Posted: October 3, 2011 in Uncategorized

This week I will be talking about Cognitive Psychology.

Cognition is the mental activities that are associated with thinking, knowing, remembering, and communicating.  Thinking is the manipulation of mental representations of information.  If you are studying to become a cognitive psychologist then you are going to study mental activities such as concept formation, problem solving, decision making, judgment formation, and intelligence.

Concept is the mental grouping of similar objects, events, ideas, or people

For Example: There are a variety of chairs but their common features define the concept of a chair.  A Prototype is the mental image or best example of a category matching new items to the prototype provides a quick and easy method for including items in a category.  Once we place an item in a category, our memory shifts toward the category prototype.

We organize concepts into category hierarchies.

When problem solving we use algorithm, insight, fixation, and confirmation bias.  A algorithm is the methodical, logical rule or procedure that guarantees solving a particular problem.  It contrasts with the usually speedier–but also more error-prone–use of heuristics.  Heuristic is the simple thinking strategy that often allows us to make judgments and solve problems efficiently.  It is usually speedier than algorithms and more error-prone than algorithms.  Insight is the sudden and often novel realization of the solution to a problem.  It contrasts with strategy-based solutions

Brain imaging and EEG studies suggest that when an insight strikes, it activates the right temporal cortex.  The time between not knowing the solution and realizing it is 0.3 seconds.  Fixation is the inability to see a problem from a new perspective.  It is impediment to problem solving.  Confirmation Bias is the tendency to search for information that confirms one’s preconceptions.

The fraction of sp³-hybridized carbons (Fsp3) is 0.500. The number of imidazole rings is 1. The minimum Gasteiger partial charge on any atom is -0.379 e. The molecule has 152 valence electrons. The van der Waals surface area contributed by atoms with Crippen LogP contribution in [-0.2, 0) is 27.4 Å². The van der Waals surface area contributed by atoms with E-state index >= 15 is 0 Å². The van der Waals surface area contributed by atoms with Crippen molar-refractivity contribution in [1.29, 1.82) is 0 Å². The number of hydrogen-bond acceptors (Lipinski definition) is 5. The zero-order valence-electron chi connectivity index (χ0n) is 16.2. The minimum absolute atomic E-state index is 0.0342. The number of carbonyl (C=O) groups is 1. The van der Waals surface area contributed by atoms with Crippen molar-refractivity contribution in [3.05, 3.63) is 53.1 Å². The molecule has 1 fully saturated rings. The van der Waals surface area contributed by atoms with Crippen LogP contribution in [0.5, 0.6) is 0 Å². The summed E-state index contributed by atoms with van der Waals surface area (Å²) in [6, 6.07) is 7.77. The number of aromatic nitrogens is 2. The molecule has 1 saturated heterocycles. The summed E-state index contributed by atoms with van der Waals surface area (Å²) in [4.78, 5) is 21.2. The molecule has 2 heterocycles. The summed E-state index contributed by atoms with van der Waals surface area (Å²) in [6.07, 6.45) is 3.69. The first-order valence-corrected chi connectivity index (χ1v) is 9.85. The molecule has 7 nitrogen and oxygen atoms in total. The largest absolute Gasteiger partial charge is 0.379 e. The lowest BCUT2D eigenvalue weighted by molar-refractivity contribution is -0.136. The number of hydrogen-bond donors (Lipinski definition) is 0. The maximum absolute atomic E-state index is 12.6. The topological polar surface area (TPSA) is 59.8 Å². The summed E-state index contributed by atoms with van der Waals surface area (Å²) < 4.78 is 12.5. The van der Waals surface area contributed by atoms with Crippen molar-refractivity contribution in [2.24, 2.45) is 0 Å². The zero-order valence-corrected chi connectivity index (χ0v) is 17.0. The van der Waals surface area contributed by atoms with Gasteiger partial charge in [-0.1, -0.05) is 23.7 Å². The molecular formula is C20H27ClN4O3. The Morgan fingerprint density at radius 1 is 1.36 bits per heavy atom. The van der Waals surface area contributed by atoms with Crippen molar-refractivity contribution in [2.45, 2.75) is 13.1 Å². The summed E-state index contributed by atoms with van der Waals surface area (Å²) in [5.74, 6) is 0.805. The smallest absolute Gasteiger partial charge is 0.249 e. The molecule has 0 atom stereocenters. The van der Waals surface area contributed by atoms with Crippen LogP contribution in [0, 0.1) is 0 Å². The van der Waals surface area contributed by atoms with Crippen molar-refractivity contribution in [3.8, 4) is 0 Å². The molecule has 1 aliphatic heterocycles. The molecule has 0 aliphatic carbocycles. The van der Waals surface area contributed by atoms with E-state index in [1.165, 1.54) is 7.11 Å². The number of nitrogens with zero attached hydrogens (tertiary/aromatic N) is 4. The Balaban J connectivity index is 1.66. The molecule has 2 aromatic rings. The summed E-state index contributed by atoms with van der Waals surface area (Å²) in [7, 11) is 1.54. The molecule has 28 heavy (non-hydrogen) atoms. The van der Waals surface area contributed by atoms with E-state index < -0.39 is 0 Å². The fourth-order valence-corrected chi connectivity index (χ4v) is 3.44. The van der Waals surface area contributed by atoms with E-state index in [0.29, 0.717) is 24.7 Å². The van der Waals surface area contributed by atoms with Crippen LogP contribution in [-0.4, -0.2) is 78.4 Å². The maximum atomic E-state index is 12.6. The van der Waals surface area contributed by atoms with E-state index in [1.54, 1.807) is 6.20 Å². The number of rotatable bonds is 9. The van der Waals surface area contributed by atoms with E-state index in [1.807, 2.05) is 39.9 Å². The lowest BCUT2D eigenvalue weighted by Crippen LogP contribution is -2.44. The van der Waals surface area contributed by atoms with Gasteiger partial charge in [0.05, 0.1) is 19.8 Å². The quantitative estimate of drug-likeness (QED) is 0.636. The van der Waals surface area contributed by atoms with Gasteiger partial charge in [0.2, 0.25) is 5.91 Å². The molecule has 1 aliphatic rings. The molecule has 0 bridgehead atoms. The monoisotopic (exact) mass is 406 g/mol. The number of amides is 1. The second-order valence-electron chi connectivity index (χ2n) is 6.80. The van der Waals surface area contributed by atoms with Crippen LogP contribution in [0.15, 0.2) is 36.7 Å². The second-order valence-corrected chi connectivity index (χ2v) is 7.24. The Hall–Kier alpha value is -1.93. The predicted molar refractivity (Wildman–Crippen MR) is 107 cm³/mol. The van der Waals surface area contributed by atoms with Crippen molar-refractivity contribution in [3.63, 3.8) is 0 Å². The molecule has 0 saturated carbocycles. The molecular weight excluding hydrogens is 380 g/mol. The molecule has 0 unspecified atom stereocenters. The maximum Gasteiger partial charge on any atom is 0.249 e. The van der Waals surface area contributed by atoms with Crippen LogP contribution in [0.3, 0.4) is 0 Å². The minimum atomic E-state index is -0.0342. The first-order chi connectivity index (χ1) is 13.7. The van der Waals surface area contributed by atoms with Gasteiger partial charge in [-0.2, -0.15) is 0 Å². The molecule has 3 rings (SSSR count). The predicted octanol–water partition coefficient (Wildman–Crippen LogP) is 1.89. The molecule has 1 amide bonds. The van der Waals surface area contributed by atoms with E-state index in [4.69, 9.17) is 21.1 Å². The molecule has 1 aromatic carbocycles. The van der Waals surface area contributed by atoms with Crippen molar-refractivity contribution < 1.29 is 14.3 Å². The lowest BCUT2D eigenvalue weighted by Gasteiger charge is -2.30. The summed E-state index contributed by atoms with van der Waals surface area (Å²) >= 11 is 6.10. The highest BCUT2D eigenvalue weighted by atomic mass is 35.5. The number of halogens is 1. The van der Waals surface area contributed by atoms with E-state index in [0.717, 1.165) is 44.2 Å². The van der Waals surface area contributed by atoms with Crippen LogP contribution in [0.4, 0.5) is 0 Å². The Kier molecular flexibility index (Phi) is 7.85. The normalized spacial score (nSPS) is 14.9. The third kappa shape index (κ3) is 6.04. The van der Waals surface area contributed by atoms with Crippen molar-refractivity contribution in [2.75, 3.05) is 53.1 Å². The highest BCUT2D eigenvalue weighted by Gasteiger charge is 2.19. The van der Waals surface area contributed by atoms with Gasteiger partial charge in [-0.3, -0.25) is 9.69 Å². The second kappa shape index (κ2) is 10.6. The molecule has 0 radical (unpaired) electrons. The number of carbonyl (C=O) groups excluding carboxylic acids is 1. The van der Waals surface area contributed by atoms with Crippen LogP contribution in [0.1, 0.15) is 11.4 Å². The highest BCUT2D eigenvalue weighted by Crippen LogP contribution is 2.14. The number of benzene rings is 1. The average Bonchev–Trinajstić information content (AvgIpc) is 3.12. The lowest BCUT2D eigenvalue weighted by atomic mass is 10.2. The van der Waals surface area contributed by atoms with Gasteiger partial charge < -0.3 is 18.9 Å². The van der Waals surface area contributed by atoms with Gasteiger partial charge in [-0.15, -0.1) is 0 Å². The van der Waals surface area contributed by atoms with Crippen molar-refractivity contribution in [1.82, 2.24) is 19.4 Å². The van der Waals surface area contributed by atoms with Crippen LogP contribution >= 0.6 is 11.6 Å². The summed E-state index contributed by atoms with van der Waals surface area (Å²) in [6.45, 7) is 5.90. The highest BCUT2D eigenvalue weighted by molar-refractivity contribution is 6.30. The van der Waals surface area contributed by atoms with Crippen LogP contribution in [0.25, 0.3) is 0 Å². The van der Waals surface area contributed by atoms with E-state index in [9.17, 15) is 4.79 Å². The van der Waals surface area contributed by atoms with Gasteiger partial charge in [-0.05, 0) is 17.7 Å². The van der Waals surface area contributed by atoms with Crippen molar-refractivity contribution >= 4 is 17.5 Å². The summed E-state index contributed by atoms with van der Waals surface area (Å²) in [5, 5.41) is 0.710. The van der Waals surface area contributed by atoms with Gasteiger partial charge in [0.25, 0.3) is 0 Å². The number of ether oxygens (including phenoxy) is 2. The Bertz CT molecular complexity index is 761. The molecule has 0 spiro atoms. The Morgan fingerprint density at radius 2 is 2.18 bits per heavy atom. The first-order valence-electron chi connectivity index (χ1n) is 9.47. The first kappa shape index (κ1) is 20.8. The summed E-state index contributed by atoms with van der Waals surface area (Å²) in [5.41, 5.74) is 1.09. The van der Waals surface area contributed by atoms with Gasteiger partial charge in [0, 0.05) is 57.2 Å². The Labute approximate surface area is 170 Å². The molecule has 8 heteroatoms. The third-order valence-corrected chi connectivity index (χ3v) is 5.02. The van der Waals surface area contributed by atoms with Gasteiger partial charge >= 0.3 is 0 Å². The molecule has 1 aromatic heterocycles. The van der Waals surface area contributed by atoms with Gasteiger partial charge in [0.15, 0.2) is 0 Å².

Mental Set is the tendency to approach a problem in a particular way.  Especially a way that has been successful in the past but may or may not be helpful in solving a new problem.  Functional Fixedness is the tendency to think of things only in terms of their usual functions.  It is also impediment to problem solving.  Solving this problem requires recognizing the main problem.

Representativeness Heuristic is basically judging the likelihood of things in terms of how well they seem to represent, or match, particular prototypes.  It may lead one to ignore other relevant information.  Availability Heuristic is the estimation of the likelihood of events based on their availability in memory.

if instances come readily to mind (perhaps because of their vividness), we presume such events are common

For Example: airplane crash

It makes you think: why does our availability heuristic lead us astray?, Whatever increases the ease of retrieving information increases its perceived availability?, How is retrieval facilitated?

Overconfidence is the tendency to be more confident than correct.  It’s also the tendency to overestimate the accuracy of one’s beliefs and judgments.  Usually come from the intuitive heuristics, confirmation of beliefs, and the inclination to explain failures increase our overconfidence.

For example: At a stock market, both the seller and the buyer may be confident about their decisions on a stock.